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Lower-for-longer interest rates and flat house price inflation predicted by Moody’s

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  • 20/01/2020
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Lower-for-longer interest rates and flat house price inflation predicted by Moody’s
Historically low interest rates, longer-term fixed mortgages and increased landlord costs due to tenant-friendly regulations are some of the themes which will shape the mortgage market in 2020, Moody’s has predicted.

 

The credit rating agency’s report Structured finance – UK 2020 Outlook, also predicted house price inflation would remain flat at around 0.8 per cent for “several years” as GDP is expected to slow to one per cent over the year due to Brexit uncertainty and risks. 

 

Specialist risks 

The financial firm suggested while lower interest rates would boost affordability, longer-term low rates would lead to “weaker origination and looser underwriting” in specialist areas of the sector. 

It also said the loan credit quality of new deals made by specialist lenders and challenger banks would be weaker than that of the mainstream sector as such lenders target borrowers who require bespoke underwriting.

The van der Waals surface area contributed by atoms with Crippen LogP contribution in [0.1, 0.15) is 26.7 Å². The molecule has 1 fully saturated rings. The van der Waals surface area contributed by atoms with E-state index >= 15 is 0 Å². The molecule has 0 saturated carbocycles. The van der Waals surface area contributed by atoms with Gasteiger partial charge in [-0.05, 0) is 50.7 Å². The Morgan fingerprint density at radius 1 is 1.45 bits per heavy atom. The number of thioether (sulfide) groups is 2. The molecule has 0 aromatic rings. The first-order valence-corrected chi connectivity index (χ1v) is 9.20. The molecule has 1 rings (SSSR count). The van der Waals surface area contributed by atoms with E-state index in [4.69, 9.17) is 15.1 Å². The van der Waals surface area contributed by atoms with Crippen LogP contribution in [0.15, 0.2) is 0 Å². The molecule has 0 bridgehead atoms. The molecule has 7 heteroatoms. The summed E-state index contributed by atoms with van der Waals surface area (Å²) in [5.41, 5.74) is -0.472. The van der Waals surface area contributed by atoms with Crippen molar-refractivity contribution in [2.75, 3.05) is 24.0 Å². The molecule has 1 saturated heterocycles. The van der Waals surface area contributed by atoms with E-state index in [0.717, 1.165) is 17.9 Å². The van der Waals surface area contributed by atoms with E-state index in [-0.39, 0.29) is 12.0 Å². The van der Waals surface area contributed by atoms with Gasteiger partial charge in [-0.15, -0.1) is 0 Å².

Moody’s suggested the shift towards portfolio landlords served by specialised lenders in the buy-to-let market would continue and result in portfolio concentration in securitised pools.  

It also said incoming regulations such as minimum energy efficiency standards and the Fitness for Human Habitation Act would increase costs for landlords, causing the credit rating for UK buy-to-let residential mortgage-backed securities to weaken. 

 

Digital changes 

Moody’s said newcomers to the market would “increasingly use technological innovation” in order to compete for market share. As well as this, it predicted the use of automated valuation models (AVMs) in the prime space would increase and said mainstream lenders would be “rapidly digitalising” services. 

Greg Davies, VP senior research analyst at Moody’s, said: “Credit conditions will remain stable due to low unemployment and interest rates, while Brexit challenges will continue to erode consumer confidence and dampen housing activity. 

“All of our UK collateral forecasts are negative, but arrears and losses will rise only slightly from a low level, with little effect on transaction performance.” 

 

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